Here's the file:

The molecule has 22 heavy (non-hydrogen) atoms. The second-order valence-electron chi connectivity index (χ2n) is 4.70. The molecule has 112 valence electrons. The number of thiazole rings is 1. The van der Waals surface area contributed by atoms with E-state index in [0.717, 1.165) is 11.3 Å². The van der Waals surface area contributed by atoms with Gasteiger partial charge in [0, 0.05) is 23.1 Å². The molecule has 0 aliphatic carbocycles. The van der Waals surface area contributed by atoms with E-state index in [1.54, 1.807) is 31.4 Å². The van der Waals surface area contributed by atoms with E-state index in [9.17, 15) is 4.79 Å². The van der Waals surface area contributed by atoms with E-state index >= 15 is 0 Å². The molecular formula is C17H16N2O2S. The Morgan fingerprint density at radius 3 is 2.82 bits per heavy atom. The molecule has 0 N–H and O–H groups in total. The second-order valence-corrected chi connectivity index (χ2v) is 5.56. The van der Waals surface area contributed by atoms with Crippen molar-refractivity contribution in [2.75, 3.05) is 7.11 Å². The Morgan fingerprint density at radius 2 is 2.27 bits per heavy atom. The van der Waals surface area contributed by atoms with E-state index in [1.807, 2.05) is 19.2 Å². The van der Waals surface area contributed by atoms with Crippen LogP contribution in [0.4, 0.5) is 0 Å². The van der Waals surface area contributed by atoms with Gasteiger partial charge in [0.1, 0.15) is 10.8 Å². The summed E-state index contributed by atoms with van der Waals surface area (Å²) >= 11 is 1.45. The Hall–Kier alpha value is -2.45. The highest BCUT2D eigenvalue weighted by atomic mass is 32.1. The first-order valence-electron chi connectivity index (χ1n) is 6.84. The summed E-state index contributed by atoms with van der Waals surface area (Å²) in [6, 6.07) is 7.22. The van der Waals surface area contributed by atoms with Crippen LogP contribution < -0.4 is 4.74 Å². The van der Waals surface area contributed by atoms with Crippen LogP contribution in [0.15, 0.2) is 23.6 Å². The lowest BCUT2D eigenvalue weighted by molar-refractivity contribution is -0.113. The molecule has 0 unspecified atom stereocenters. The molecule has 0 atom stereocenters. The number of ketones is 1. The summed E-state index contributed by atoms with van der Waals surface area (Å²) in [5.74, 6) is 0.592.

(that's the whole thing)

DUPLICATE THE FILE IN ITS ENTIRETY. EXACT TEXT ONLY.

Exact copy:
The molecule has 22 heavy (non-hydrogen) atoms. The second-order valence-electron chi connectivity index (χ2n) is 4.70. The molecule has 112 valence electrons. The number of thiazole rings is 1. The van der Waals surface area contributed by atoms with E-state index in [0.717, 1.165) is 11.3 Å². The van der Waals surface area contributed by atoms with Gasteiger partial charge in [0, 0.05) is 23.1 Å². The molecule has 0 aliphatic carbocycles. The van der Waals surface area contributed by atoms with E-state index in [1.54, 1.807) is 31.4 Å². The van der Waals surface area contributed by atoms with E-state index in [9.17, 15) is 4.79 Å². The van der Waals surface area contributed by atoms with E-state index >= 15 is 0 Å². The molecular formula is C17H16N2O2S. The Morgan fingerprint density at radius 3 is 2.82 bits per heavy atom. The molecule has 0 N–H and O–H groups in total. The second-order valence-corrected chi connectivity index (χ2v) is 5.56. The van der Waals surface area contributed by atoms with Crippen molar-refractivity contribution in [2.75, 3.05) is 7.11 Å². The Morgan fingerprint density at radius 2 is 2.27 bits per heavy atom. The van der Waals surface area contributed by atoms with E-state index in [1.807, 2.05) is 19.2 Å². The van der Waals surface area contributed by atoms with Crippen LogP contribution in [0.4, 0.5) is 0 Å². The van der Waals surface area contributed by atoms with Gasteiger partial charge in [0.1, 0.15) is 10.8 Å². The summed E-state index contributed by atoms with van der Waals surface area (Å²) >= 11 is 1.45. The Hall–Kier alpha value is -2.45. The highest BCUT2D eigenvalue weighted by atomic mass is 32.1. The first-order valence-electron chi connectivity index (χ1n) is 6.84. The summed E-state index contributed by atoms with van der Waals surface area (Å²) in [6, 6.07) is 7.22. The van der Waals surface area contributed by atoms with Crippen LogP contribution < -0.4 is 4.74 Å². The van der Waals surface area contributed by atoms with Crippen LogP contribution in [0.15, 0.2) is 23.6 Å². The lowest BCUT2D eigenvalue weighted by molar-refractivity contribution is -0.113. The molecule has 0 unspecified atom stereocenters. The molecule has 0 atom stereocenters. The number of ketones is 1. The summed E-state index contributed by atoms with van der Waals surface area (Å²) in [5.74, 6) is 0.592.